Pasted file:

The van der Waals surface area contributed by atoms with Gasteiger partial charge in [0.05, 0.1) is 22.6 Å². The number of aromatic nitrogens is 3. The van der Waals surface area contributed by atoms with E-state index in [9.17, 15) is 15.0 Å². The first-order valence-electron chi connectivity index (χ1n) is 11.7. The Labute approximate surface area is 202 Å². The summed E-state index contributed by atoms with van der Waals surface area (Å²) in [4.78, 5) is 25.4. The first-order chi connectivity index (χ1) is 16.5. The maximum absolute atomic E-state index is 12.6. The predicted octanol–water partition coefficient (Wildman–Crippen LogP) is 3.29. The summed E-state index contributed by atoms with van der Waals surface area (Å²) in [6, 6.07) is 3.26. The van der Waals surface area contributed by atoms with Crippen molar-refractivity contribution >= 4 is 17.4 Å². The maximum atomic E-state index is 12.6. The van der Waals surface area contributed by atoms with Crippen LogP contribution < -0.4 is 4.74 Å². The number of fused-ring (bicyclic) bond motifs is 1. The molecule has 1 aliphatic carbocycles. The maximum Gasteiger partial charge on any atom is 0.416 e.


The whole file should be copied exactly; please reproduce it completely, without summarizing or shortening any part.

The van der Waals surface area contributed by atoms with Gasteiger partial charge in [0.05, 0.1) is 22.6 Å². The number of aromatic nitrogens is 3. The van der Waals surface area contributed by atoms with E-state index in [9.17, 15) is 15.0 Å². The first-order valence-electron chi connectivity index (χ1n) is 11.7. The Labute approximate surface area is 202 Å². The summed E-state index contributed by atoms with van der Waals surface area (Å²) in [4.78, 5) is 25.4. The first-order chi connectivity index (χ1) is 16.5. The maximum absolute atomic E-state index is 12.6. The predicted octanol–water partition coefficient (Wildman–Crippen LogP) is 3.29. The summed E-state index contributed by atoms with van der Waals surface area (Å²) in [6, 6.07) is 3.26. The van der Waals surface area contributed by atoms with Crippen molar-refractivity contribution >= 4 is 17.4 Å². The maximum atomic E-state index is 12.6. The van der Waals surface area contributed by atoms with Crippen LogP contribution < -0.4 is 4.74 Å². The number of fused-ring (bicyclic) bond motifs is 1. The molecule has 1 aliphatic carbocycles. The maximum Gasteiger partial charge on any atom is 0.416 e.